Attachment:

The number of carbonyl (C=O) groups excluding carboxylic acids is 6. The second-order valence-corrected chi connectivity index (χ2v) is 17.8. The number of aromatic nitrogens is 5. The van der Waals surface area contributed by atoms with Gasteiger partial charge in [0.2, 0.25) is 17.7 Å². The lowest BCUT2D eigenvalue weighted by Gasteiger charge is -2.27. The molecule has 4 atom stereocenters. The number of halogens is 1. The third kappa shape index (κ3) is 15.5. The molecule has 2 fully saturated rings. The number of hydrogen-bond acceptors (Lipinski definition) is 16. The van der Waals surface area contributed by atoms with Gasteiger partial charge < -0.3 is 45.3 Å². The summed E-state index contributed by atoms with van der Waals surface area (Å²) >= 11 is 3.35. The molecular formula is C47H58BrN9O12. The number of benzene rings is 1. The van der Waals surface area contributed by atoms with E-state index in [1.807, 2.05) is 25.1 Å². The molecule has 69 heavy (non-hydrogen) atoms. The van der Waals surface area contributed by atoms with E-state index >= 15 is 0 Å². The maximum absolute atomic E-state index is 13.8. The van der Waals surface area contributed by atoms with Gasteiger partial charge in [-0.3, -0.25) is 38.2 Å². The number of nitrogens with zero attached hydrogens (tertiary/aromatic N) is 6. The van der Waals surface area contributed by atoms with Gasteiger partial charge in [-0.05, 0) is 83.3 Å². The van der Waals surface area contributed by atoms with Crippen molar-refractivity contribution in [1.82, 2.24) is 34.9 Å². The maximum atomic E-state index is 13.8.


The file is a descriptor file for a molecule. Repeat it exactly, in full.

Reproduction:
The number of carbonyl (C=O) groups excluding carboxylic acids is 6. The second-order valence-corrected chi connectivity index (χ2v) is 17.8. The number of aromatic nitrogens is 5. The van der Waals surface area contributed by atoms with Gasteiger partial charge in [0.2, 0.25) is 17.7 Å². The lowest BCUT2D eigenvalue weighted by Gasteiger charge is -2.27. The molecule has 4 atom stereocenters. The number of halogens is 1. The third kappa shape index (κ3) is 15.5. The molecule has 2 fully saturated rings. The number of hydrogen-bond acceptors (Lipinski definition) is 16. The van der Waals surface area contributed by atoms with Gasteiger partial charge < -0.3 is 45.3 Å². The summed E-state index contributed by atoms with van der Waals surface area (Å²) >= 11 is 3.35. The molecular formula is C47H58BrN9O12. The number of benzene rings is 1. The van der Waals surface area contributed by atoms with E-state index in [1.807, 2.05) is 25.1 Å². The molecule has 69 heavy (non-hydrogen) atoms. The van der Waals surface area contributed by atoms with E-state index >= 15 is 0 Å². The maximum absolute atomic E-state index is 13.8. The van der Waals surface area contributed by atoms with Gasteiger partial charge in [-0.3, -0.25) is 38.2 Å². The number of nitrogens with zero attached hydrogens (tertiary/aromatic N) is 6. The van der Waals surface area contributed by atoms with Gasteiger partial charge in [-0.05, 0) is 83.3 Å². The van der Waals surface area contributed by atoms with Crippen molar-refractivity contribution in [1.82, 2.24) is 34.9 Å². The maximum atomic E-state index is 13.8.